Age predicts moderate anxiety, depression in pregnant women
Moderate anxiety and depression (A&D) are common among pregnant women and are linked to age, reports a new study from Pakistan.
An Urdu version of the Hospital Anxiety Depression Scale (HADS), a 14-item questionnaire that generates depression and anxiety scores, was administered to 752 pregnant women from several gynaecology outpatient departments. Those on antidepressants or with previous histories of A&D were excluded.
Other relevant information, such as sociodemographic and economic factors, were also collected by way of structured questionnaires. Logistic regression was used to determine predictors of A&D, while the Chi Square test was performed to identify correlations among the factors.
Of the participants, 65.2 percent (n=490) reported feeling tense from time to time. Age (p<0.001) and number of children (p<0.0011) were significantly associated with the said response and moderately positively correlated with each other.
Similarly, age (p=0.006), number of children (p<0.001) and monthly income (p=0.001) were significantly associated with cheerfulness during pregnancy. Majority (52.0 percent; n=391) of the respondents gave a “not often” response to feeling cheerful during pregnancy.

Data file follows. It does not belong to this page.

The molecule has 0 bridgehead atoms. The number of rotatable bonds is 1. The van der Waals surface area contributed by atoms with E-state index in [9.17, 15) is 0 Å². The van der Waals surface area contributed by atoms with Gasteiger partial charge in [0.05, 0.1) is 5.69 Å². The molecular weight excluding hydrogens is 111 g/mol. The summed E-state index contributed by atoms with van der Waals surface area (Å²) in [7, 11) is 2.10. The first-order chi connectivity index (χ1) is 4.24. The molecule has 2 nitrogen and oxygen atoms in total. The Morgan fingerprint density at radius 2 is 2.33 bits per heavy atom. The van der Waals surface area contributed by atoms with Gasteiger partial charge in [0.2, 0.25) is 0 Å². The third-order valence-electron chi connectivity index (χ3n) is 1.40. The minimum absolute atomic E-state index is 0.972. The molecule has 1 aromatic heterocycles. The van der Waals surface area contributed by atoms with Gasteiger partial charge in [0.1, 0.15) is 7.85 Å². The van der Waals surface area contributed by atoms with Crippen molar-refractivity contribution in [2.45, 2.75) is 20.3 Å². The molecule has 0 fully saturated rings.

Age (p=0.007) and monthly income (p=0.001) were slightly positively associated with sudden panic during pregnancy, while age (p=0.003), education (p<0.001) and monthly income (p=0.004) were significantly linked to being able to enjoy a good book or television programme during pregnancy.
After dichotomizing the HADS scores to show those with and without stress/anxiety, logistic regression showed that age was a significant predictor of A&D (adjusted odds ratio, 1.23; 95 percent CI, 1.13 to 1.62; p<0.001).